A probabilistic generative model for semi-supervised training of coarse-grained surrogates and enforcing physical constraints through virtual observables

06/02/2020 ∙ by Maximilian Rixner, et al. ∙ 0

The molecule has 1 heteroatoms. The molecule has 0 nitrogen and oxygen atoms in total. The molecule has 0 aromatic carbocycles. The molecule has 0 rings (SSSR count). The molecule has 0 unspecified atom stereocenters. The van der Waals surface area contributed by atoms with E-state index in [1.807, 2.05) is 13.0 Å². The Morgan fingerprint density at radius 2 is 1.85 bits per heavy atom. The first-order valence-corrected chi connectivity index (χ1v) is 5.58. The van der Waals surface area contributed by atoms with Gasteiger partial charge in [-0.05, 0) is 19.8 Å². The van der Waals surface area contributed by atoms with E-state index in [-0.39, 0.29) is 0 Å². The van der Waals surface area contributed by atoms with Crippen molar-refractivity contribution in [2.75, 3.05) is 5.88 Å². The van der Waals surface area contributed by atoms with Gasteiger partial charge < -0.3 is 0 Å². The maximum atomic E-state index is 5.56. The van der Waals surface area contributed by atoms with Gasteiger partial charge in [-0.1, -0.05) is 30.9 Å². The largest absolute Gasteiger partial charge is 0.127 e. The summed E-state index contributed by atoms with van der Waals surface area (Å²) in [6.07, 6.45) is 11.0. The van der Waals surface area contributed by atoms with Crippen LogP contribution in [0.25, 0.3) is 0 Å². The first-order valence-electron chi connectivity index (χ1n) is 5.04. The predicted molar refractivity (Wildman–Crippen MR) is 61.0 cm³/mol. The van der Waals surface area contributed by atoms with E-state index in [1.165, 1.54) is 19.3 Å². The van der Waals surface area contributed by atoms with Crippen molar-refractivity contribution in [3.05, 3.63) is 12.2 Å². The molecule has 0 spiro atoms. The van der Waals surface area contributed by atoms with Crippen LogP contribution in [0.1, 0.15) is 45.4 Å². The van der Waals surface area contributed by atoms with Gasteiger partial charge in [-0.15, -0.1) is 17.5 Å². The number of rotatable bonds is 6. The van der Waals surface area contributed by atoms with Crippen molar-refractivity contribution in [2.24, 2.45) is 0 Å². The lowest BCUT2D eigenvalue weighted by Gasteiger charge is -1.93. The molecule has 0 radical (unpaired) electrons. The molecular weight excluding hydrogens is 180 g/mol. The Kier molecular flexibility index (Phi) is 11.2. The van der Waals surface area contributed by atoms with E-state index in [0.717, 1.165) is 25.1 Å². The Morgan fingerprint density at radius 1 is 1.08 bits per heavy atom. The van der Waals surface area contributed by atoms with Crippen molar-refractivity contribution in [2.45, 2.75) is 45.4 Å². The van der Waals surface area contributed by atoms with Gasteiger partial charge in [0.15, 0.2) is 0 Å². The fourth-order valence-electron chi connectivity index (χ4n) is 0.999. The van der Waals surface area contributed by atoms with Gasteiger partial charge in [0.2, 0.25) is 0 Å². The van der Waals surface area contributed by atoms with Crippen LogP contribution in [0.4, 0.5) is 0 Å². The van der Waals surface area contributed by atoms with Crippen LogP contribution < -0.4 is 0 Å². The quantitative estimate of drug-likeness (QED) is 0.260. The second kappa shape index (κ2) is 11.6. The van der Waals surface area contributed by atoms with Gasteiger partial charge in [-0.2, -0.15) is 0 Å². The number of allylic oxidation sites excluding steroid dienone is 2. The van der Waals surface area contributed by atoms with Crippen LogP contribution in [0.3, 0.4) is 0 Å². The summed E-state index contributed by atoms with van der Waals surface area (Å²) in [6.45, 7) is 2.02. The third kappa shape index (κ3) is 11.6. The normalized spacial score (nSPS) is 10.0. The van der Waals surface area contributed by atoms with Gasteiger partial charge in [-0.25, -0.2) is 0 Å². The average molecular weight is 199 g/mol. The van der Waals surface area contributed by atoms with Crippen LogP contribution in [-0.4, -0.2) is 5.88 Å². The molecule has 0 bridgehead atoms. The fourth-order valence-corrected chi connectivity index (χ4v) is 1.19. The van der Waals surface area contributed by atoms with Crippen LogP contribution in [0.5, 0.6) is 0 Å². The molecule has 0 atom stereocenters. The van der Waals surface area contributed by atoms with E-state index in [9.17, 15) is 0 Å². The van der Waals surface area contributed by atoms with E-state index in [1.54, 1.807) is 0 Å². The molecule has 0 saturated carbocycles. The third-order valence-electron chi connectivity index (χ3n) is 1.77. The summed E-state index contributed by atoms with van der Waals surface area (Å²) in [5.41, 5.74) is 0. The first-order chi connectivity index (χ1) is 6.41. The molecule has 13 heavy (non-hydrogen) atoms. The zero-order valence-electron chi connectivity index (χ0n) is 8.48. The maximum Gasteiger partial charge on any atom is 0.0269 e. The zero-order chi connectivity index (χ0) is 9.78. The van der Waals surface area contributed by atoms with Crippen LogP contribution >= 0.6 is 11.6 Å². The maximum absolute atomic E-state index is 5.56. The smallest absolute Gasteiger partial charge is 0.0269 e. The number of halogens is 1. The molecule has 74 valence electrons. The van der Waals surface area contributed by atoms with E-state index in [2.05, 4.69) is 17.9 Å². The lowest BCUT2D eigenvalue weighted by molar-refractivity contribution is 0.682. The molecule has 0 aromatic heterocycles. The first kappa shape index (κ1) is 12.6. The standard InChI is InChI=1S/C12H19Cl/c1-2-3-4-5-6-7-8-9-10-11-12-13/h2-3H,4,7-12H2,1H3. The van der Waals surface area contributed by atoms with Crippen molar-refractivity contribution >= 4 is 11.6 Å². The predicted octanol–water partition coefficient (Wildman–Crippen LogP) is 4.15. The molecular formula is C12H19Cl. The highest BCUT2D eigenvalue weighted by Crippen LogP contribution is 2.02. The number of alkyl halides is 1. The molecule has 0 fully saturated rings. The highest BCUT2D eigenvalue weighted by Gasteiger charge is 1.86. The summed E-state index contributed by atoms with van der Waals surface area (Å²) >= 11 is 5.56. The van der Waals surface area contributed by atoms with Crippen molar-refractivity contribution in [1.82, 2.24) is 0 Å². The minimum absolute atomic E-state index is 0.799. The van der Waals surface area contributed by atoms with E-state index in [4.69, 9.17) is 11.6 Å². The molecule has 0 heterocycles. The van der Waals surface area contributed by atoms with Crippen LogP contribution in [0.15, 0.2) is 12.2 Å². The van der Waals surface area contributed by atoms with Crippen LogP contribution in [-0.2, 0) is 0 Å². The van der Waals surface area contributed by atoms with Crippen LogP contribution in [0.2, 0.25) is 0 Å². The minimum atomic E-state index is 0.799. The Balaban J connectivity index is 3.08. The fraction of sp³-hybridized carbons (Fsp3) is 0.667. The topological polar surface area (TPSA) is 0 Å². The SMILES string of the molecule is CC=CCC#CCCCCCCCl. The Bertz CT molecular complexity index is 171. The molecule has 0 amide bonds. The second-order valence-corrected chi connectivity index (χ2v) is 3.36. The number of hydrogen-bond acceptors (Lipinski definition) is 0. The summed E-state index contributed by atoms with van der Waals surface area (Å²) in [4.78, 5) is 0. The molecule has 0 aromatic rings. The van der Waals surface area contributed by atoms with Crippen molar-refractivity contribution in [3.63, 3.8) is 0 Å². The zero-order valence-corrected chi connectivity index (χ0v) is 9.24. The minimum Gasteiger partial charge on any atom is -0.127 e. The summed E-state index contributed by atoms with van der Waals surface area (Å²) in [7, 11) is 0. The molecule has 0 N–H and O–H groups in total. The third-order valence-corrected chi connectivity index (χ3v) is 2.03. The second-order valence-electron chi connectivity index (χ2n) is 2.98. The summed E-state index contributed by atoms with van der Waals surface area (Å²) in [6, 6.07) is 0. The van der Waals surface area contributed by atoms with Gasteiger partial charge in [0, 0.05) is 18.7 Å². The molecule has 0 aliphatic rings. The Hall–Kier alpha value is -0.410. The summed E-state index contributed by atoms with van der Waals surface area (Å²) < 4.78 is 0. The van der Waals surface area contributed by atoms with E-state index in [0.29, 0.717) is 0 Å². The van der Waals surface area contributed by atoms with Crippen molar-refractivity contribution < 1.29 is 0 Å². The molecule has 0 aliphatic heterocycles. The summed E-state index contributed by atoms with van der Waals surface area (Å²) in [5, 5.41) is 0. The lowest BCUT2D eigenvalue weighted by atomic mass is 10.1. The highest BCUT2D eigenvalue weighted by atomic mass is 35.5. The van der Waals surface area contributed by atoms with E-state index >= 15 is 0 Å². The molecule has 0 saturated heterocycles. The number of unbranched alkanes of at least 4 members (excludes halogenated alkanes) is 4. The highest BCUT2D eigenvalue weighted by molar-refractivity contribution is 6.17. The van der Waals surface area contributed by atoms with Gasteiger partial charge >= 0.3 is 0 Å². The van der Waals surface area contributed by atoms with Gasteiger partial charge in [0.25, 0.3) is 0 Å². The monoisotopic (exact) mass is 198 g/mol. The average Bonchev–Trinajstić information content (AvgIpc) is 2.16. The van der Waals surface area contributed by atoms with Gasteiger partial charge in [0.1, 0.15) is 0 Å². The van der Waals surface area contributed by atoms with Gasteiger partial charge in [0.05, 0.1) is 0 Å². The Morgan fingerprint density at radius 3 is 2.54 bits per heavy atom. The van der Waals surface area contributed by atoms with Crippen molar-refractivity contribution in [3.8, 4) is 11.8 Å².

The data-centric construction of inexpensive surrogates for fine-grained, physical models has been at the forefront of computational physics due to its significant utility in many-query tasks such as uncertainty quantification. Recent efforts have taken advantage of the enabling technologies from the field of machine learning (e.g. deep neural networks) in combination with simulation data. While such strategies have shown promise even in higher-dimensional problems, they generally require large amounts of training data even though the construction of surrogates is by definition a Small Data problem. Rather than employing data-based loss functions, it has been proposed to make use of the governing equations (in the simplest case at collocation points) in order to imbue domain knowledge in the training of the otherwise black-box-like interpolators. The present paper provides a flexible, probabilistic framework that accounts for physical structure and information both in the training objectives as well as in the surrogate model itself. We advocate a probabilistic (Bayesian) model in which equalities that are available from the physics (e.g. residuals, conservation laws) can be introduced as virtual observables and can provide additional information through the likelihood. We further advocate a generative model i.e. one that attempts to learn the joint density of inputs and outputs that is capable of making use of unlabeled data (i.e. only inputs) in a semi-supervised fashion in order to promote the discovery of lower-dimensional embeddings which are nevertheless predictive of the fine-grained model's output.

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